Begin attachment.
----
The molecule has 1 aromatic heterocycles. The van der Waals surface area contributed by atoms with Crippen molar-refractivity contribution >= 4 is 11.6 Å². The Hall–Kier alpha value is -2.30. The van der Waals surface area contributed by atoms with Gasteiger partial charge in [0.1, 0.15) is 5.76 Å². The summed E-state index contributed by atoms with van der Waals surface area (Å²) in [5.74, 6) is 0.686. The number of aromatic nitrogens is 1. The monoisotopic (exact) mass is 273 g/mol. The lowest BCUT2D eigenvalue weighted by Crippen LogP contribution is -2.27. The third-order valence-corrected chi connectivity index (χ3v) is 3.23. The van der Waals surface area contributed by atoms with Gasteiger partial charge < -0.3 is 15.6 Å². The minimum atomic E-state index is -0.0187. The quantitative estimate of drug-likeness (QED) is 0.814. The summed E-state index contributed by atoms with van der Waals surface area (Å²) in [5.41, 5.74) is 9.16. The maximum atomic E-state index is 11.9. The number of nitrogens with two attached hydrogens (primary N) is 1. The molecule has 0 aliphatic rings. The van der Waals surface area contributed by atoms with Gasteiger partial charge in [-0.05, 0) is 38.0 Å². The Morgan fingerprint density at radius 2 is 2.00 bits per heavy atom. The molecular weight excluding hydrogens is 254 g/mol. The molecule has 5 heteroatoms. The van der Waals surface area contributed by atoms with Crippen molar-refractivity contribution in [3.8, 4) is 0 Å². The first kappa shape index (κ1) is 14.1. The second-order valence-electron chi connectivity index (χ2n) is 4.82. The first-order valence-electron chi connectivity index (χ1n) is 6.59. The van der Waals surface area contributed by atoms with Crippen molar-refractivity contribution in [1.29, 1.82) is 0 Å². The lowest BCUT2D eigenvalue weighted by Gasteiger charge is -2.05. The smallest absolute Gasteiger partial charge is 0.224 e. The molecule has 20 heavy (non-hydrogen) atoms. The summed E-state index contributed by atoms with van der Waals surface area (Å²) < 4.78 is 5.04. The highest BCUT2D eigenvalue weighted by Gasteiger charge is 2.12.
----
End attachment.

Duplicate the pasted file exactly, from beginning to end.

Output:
The molecule has 1 aromatic heterocycles. The van der Waals surface area contributed by atoms with Crippen molar-refractivity contribution >= 4 is 11.6 Å². The Hall–Kier alpha value is -2.30. The van der Waals surface area contributed by atoms with Gasteiger partial charge in [0.1, 0.15) is 5.76 Å². The summed E-state index contributed by atoms with van der Waals surface area (Å²) in [5.74, 6) is 0.686. The number of aromatic nitrogens is 1. The monoisotopic (exact) mass is 273 g/mol. The lowest BCUT2D eigenvalue weighted by Crippen LogP contribution is -2.27. The third-order valence-corrected chi connectivity index (χ3v) is 3.23. The van der Waals surface area contributed by atoms with Gasteiger partial charge < -0.3 is 15.6 Å². The minimum atomic E-state index is -0.0187. The quantitative estimate of drug-likeness (QED) is 0.814. The summed E-state index contributed by atoms with van der Waals surface area (Å²) in [5.41, 5.74) is 9.16. The maximum atomic E-state index is 11.9. The number of nitrogens with two attached hydrogens (primary N) is 1. The molecule has 0 aliphatic rings. The van der Waals surface area contributed by atoms with Gasteiger partial charge in [-0.05, 0) is 38.0 Å². The Morgan fingerprint density at radius 2 is 2.00 bits per heavy atom. The molecular weight excluding hydrogens is 254 g/mol. The molecule has 5 heteroatoms. The van der Waals surface area contributed by atoms with Crippen molar-refractivity contribution in [3.8, 4) is 0 Å². The first kappa shape index (κ1) is 14.1. The second-order valence-electron chi connectivity index (χ2n) is 4.82. The first-order valence-electron chi connectivity index (χ1n) is 6.59. The van der Waals surface area contributed by atoms with Crippen molar-refractivity contribution in [1.29, 1.82) is 0 Å². The lowest BCUT2D eigenvalue weighted by Gasteiger charge is -2.05. The smallest absolute Gasteiger partial charge is 0.224 e. The molecule has 20 heavy (non-hydrogen) atoms. The summed E-state index contributed by atoms with van der Waals surface area (Å²) < 4.78 is 5.04. The highest BCUT2D eigenvalue weighted by Gasteiger charge is 2.12.